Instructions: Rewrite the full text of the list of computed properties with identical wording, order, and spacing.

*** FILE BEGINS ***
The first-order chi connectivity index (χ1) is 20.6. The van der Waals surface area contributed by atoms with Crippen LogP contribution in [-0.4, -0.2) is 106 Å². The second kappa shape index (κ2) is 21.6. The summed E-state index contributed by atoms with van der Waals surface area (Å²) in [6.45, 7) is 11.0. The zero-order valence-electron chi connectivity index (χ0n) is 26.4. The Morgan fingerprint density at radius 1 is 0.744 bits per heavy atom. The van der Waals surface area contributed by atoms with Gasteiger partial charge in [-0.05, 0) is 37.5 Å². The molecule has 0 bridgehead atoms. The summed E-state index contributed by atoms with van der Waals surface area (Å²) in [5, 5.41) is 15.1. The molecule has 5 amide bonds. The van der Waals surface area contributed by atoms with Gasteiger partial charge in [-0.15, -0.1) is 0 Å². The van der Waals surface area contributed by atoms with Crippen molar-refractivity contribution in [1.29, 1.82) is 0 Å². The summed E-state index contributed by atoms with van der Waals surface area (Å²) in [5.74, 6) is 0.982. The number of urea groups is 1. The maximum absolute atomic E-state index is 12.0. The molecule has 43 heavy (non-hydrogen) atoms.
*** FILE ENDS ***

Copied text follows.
The first-order chi connectivity index (χ1) is 20.6. The van der Waals surface area contributed by atoms with Crippen LogP contribution in [-0.4, -0.2) is 106 Å². The second kappa shape index (κ2) is 21.6. The summed E-state index contributed by atoms with van der Waals surface area (Å²) in [6.45, 7) is 11.0. The zero-order valence-electron chi connectivity index (χ0n) is 26.4. The Morgan fingerprint density at radius 1 is 0.744 bits per heavy atom. The van der Waals surface area contributed by atoms with Gasteiger partial charge in [-0.05, 0) is 37.5 Å². The molecule has 0 bridgehead atoms. The summed E-state index contributed by atoms with van der Waals surface area (Å²) in [5, 5.41) is 15.1. The molecule has 5 amide bonds. The van der Waals surface area contributed by atoms with Gasteiger partial charge in [-0.15, -0.1) is 0 Å². The van der Waals surface area contributed by atoms with Crippen molar-refractivity contribution in [1.29, 1.82) is 0 Å². The summed E-state index contributed by atoms with van der Waals surface area (Å²) in [5.74, 6) is 0.982. The number of urea groups is 1. The maximum absolute atomic E-state index is 12.0. The molecule has 43 heavy (non-hydrogen) atoms.